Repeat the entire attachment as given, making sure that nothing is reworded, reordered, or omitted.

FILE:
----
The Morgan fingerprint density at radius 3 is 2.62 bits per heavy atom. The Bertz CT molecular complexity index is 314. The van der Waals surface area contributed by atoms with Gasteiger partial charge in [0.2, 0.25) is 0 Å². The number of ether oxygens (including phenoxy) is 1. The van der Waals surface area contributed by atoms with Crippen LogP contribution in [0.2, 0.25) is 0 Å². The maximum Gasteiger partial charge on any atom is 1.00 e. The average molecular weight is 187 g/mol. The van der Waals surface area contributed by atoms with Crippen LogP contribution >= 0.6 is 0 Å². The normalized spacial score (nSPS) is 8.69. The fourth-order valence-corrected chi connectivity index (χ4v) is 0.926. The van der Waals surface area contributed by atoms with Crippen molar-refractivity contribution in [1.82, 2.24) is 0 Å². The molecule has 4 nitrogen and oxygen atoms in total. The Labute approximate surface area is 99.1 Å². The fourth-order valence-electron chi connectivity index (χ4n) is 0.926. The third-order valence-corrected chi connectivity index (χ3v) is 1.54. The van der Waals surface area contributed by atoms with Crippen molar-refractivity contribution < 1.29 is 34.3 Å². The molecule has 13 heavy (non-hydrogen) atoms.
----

The Morgan fingerprint density at radius 3 is 2.62 bits per heavy atom. The Bertz CT molecular complexity index is 314. The van der Waals surface area contributed by atoms with Gasteiger partial charge in [0.2, 0.25) is 0 Å². The number of ether oxygens (including phenoxy) is 1. The van der Waals surface area contributed by atoms with Crippen LogP contribution in [0.2, 0.25) is 0 Å². The maximum Gasteiger partial charge on any atom is 1.00 e. The average molecular weight is 187 g/mol. The van der Waals surface area contributed by atoms with Crippen LogP contribution >= 0.6 is 0 Å². The normalized spacial score (nSPS) is 8.69. The fourth-order valence-corrected chi connectivity index (χ4v) is 0.926. The van der Waals surface area contributed by atoms with Crippen molar-refractivity contribution in [1.82, 2.24) is 0 Å². The molecule has 4 nitrogen and oxygen atoms in total. The Labute approximate surface area is 99.1 Å². The fourth-order valence-electron chi connectivity index (χ4n) is 0.926. The third-order valence-corrected chi connectivity index (χ3v) is 1.54. The van der Waals surface area contributed by atoms with Crippen molar-refractivity contribution < 1.29 is 34.3 Å². The molecule has 13 heavy (non-hydrogen) atoms.